Skip to content

Overview

Concepts and Principles

Development

Overview

IDEs

API Explorer

Releases

Release Notes

TORO Integrate

Coder Studio

Coder Cloud

Bug Reports

Search

JMS Listener Endpoint

The JMS Listener Endpoint enables developers to write integrations that react to messages received via Java Message Service (JMS) - a specification for implementing reliable, asynchronous, loosely-coupled communications. As of version 3.0, TORO Integrate supports Apache ActiveMQ as its message broker.

Properties

Properties Default Description
Destination (required) The JMS Destination this endpoint should listen to
Service (required) The service to execute when the endpoint is triggered
Transacted false Flag determining whether the service invocation should be wrapped in a transaction
Acknowledgement Mode 1 (auto) For non-transacted JMS session, this property determines how JMS messages are acknowledged.
Durable false Durable subscription ensures that this endpoint receives messages across restarts
Run As 'Anonymous' The user to run the service in behalf of. This is logged to tracker
Log To Tracker false Flag determining whether executions should be logged to the tracker
Document Type 'JMS' The document type to be registered to the tracker when this endpoint is triggered

Service

When the endpoint is triggered, the following variables are exposed to the configured service:

Name Type Description
parameters java.util.Map Contains all the variables below
esbPackage ESBPackage The Integrate Package that contains this endpoint
properties java.util.Map Contains all the properties associated with the endpoint
message javax.jms.Message The message that triggered this endpoint
destination javax.jms.Destination The destination of the message
destinationName java.lang.String The destination of the message, in String
replyTo javax.jms.Destination The reply destination, or null
correlationId java.lang.String The message correlation ID, or null
internalId java.lang.String Tracker internal ID. If the endpoint was configured to not track, this value will be null

Depending on the type of message received by the endpoint, TORO Integrate exposes additional variables:

Examples

Gloop as a Service

Consider this integration using Gloop. This is invoked when the JMS destination configured for the endpoint receives a Message.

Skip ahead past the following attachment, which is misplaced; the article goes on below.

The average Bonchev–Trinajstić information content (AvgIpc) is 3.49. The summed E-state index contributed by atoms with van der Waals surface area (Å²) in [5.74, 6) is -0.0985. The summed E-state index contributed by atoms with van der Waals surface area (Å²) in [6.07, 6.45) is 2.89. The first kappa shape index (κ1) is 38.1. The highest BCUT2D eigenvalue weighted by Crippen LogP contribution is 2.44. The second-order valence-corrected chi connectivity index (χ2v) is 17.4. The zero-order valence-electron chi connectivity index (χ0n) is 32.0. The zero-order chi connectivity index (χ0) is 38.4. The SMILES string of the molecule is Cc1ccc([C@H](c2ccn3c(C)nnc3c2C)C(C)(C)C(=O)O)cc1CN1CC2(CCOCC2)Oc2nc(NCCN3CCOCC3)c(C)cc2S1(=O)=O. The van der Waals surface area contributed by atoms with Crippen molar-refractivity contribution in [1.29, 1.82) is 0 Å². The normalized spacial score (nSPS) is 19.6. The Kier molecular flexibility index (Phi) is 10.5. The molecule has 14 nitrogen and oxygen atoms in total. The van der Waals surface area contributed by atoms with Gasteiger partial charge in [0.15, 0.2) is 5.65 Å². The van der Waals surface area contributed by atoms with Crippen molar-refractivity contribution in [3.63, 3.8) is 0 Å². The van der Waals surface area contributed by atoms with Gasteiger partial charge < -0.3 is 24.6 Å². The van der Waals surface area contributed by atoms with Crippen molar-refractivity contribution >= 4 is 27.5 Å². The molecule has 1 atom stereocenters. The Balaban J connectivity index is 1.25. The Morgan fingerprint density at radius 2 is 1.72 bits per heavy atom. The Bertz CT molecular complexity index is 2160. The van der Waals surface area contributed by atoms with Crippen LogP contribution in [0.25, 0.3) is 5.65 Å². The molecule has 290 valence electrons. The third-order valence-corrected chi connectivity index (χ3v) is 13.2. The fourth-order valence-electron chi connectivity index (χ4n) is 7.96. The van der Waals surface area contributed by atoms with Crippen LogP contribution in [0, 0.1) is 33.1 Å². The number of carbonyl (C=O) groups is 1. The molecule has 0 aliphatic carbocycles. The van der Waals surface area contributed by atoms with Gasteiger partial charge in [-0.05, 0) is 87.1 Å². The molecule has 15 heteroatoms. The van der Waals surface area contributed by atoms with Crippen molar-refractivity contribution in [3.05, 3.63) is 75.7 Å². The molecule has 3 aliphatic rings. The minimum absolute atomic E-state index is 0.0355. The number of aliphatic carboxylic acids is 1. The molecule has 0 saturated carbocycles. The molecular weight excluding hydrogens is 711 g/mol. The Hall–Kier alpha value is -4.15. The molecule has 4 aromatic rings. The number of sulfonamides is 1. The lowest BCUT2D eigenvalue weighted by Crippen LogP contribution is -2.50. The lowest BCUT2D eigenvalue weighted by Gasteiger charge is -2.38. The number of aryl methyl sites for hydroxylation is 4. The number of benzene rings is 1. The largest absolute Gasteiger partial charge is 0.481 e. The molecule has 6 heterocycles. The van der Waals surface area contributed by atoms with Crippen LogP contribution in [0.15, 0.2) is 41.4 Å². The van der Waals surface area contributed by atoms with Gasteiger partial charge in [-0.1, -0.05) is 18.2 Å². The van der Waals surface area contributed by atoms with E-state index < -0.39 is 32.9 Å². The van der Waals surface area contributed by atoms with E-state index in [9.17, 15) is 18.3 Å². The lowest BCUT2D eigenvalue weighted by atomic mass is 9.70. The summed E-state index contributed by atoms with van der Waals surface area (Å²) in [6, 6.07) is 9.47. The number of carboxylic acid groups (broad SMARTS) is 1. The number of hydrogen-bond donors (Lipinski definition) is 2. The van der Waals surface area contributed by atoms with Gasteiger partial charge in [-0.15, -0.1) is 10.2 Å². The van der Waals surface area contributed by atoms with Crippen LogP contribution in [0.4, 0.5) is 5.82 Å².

JMS-replying service

(4) This line sends back the received message as the reply.

More Gloop

The distribution ships with an Integrate Package called examples, which contains services (including the above example) demonstrating more use cases.

Groovy Script as a Service

Consider this Groovy script that simply prints the available variables in the context:

 1
 2
 3
 4
 5
 6
 7
 8
 9
10
11
12
13
14
15
[
    'parameters',
    'esbPackage',
    'properties',
    'destination',
    'destinationName',
    'message',
    'replyTo',
    'correlationId',
    'internalId',

    'content'].each {

    println "$it\t : " + this[it]
}

When the endpoint is triggered - in this case, a JMS Message sent to the configured destination - the console prints accordingly:

 1
 2
 3
 4
 5
 6
 7
 8
 9
10
parameters   : [ <omitted> ]
esbPackage   : ESBPackage [name=examples]
properties   : [ <omitted> ]
destination  : topic://toroIntegrate.universe-questions
destinationName  : toroIntegrate.universe-questions
message  : ActiveMQTextMessage {commandId = 1260, responseRequired = false, messageId = ID:TORO-MBP06-53671-1523846101995-2:1:7:4:2, originalDestination = null, originalTransactionId = null, producerId = ID:TORO-MBP06-53671-1523846101995-2:1:7:4, destination = topic://toroIntegrate.universe-questions, transactionId = null, expiration = 0, timestamp = 1523851868500, arrival = 0, brokerInTime = 1523851868500, brokerOutTime = 1523851868502, correlationId = null, replyTo = null, persistent = true, type = null, priority = 4, groupID = null, groupSequence = 0, targetConsumerId = null, compressed = false, userID = null, content = null, marshalledProperties = null, dataStructure = null, redeliveryCounter = 0, size = 1036, properties = null, readOnlyProperties = true, readOnlyBody = true, droppable = false, jmsXGroupFirstForConsumer = false, text = "What's the answer to life?"}
replyTo  : null
correlationId    : null
internalId   : null
content  : "What's the answer to life?"

Ad hoc Message Publishing

In Coder Studio, JMS messages can be sent by right-clicking on a Server, and choosing Send JMS Message. This prompts a dialog where you can choose a destination and content:

*Send JMS Message* dialog

Groovy Method as a Service

We can configure the endpoint to use Groovy methods as services as well. Consider the following example:

 1
 2
 3
 4
 5
 6
 7
 8
 9
10
class DeepThought {

  void respond(def message) {
    if (message.getReplyTo() == null) {
      "I can't answer without introducing yourself.".info()
      return
    }
    message.replyWith( "42" )
  }
}

Assuming the service DeepThought#respond is configured in the endpoint, we can trigger it by sending a message to the destination topic://toroIntegrate.universe-questions. By invoking the following publisher:

 1
 2
 3
 4
 5
 6
 7
 8
 9
10
11
class Hitchhiker {

  final def destination = "topic://universe-questions"

  void ask() {
      def question = "What's the answer to the ultimate question of life, the universe and everything?"
      question.publishTo(destination) { reply ->
          "Uhm..'${reply.text}'?".info()
      }
  }
}

Like the info() method, replyWith() and publishTo() are extension methods for JMS operations. The ask() method publishes a JMS Message, and waits for a reply - which DeepThought complies with "42".

Destination Prefixes

TORO Integrate uses the configured application property jms.prefix as the prefix (or "toroIntegrate", if none provided) for its JMS destinations. While publishing, the prefix should be omitted - like in this case: topic://universe-questions.